We've only dabbled in these things. Now it's time to deep dive. It's called neighborhood governance and it is our future. That also didn’t show up in the report. But it should have!
Hot of the press: Future Trends in Policing from the COPS Office, PERF, and the Target Corporation. It is a report of a 2012 survey and summary of a one-day session with police leaders on the "Future of Policing."
It reveals what some police executives think might happen in future. Is it a prophesy we really want?
TREND: COMMUNITY POLICING?
The survey reported 94% of respondents said their agency was involved in community policing, 89% in problem-oriented policing (COPS). Good news, right?
I've taught hundreds of police instructors over the past few years. Every time I ask them about COPS few, if any, admit to knowing anything beyond the superficial. Practically none of their agencies are doing anything beyond a small sprinkling of COPS specialists, less than 10% at best.
Last month I asked again, this time whether they knew anything about problem-oriented policing. The class had instructors from the east coast, mid-west, Canada, and the south. Same results: Out of 25 police instructors only 1 knew what POP was and he was from Madison, Wisconsin (the home of the POP Center).
Do police survey responders inflate whether they are doing COPS when they respond to a national survey on the topic? Saying one thing, doing another?
TREND: SCIENCE TO THE RESCUE
Future Trends had very little discussion of problem-oriented policing. In 45 pages of text it was cited only 3 times.
I did however notice the report was awash in GPS, cybercrime, body cameras, facial recognition software, predictive policing algorithms and intelligence-led policing. My personal favorite was NG 911 - Next-Generation 911.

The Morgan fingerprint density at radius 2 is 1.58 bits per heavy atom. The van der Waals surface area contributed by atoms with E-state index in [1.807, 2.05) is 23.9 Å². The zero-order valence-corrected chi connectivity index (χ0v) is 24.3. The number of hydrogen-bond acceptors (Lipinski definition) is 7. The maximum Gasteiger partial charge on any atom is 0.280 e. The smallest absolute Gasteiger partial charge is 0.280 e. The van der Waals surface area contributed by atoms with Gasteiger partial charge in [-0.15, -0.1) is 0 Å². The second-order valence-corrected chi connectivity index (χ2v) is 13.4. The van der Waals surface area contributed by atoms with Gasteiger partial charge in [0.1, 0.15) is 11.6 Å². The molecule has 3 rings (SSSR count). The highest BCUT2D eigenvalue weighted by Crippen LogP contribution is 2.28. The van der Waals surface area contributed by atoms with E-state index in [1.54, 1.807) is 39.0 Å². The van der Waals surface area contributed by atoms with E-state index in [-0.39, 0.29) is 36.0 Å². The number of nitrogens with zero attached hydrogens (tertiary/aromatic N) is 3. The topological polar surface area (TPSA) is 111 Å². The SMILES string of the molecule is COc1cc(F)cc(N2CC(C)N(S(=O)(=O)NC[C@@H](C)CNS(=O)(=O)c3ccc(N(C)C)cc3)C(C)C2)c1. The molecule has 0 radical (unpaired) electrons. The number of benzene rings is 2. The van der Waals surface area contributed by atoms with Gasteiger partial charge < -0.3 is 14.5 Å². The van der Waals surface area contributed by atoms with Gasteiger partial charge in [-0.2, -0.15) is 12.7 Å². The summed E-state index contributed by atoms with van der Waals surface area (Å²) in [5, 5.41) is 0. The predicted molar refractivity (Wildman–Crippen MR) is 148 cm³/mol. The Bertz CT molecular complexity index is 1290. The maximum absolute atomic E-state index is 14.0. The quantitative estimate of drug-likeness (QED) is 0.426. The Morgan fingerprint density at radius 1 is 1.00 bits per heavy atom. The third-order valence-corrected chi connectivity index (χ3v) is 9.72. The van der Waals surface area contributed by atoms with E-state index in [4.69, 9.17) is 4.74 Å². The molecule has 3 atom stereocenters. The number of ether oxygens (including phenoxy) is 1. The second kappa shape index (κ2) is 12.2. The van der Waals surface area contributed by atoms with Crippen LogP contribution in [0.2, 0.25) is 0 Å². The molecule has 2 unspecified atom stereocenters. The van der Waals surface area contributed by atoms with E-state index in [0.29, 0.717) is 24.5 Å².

[NERD ALERT: I love that stuff. Anytime I hear references to Star Trek - The Next Generation, my nerd-o-meter tingles. Beam me up!]
In other words science will come to our rescue? Zip-a-dee-doo-dah, what a wonderful day!
Survey statement: "In the future agencies will place less emphasis on community policing."
75% of police agencies in the survey disagreed with that statement. Glass-half-full, right? But 25% offered no opinion or actually agreed that in future cops will do less community policing!
In other words, after 35 years of publications, conferences, training courses, and successes that account for at least some reduced crime, 1-in-4 police survey respondents see less community policing in the years ahead! Sounds more like a glass half-empty!
Considering the Ferguson riots two weeks ago that portends a bleak future.
Next week: Part 2 - The good news
Stargazing is a remarkable activity and even if you don't know what to look for, an overhead canopy filled with stars is awe-inspiring. The Dark Sky Society (and astronomers everywhere) agree. Me too!
Nowhere does this have more power than Tucson, Arizona where I've been this past week. The city has some of the strictest regulations to keep light pollution down. Like other communities with national astronomy observatories, it promotes those dim, orangish-hue low pressure sodium lights (LPS) for streets and parking lots.
I visited mall parking lots this week in and around Tucson. LPS are everywhere. They are awful!
The engineering lighting standard for mall parking lots is 3 footcandles (FC). An on-line survey of 9 communities reports an average 1 FC in most of those communities.
In one lot that I visited I doubt LPS produced 3 FC or even 1 FC! I love stargazing but I would not enjoy walking those lots at night.
Thankfully the economy is changing the story. Tucson is in the midst of the nation-wide LED transformation for more savings and it is switching LPS street lights over to Light Emitting Diode lighting. I hope mall owners in and around Tucson get the message. I would not want to be a victim walking to my car. Nor would I want to be a property owner sued by a victim of violent crime in those spooky, target-rich lots.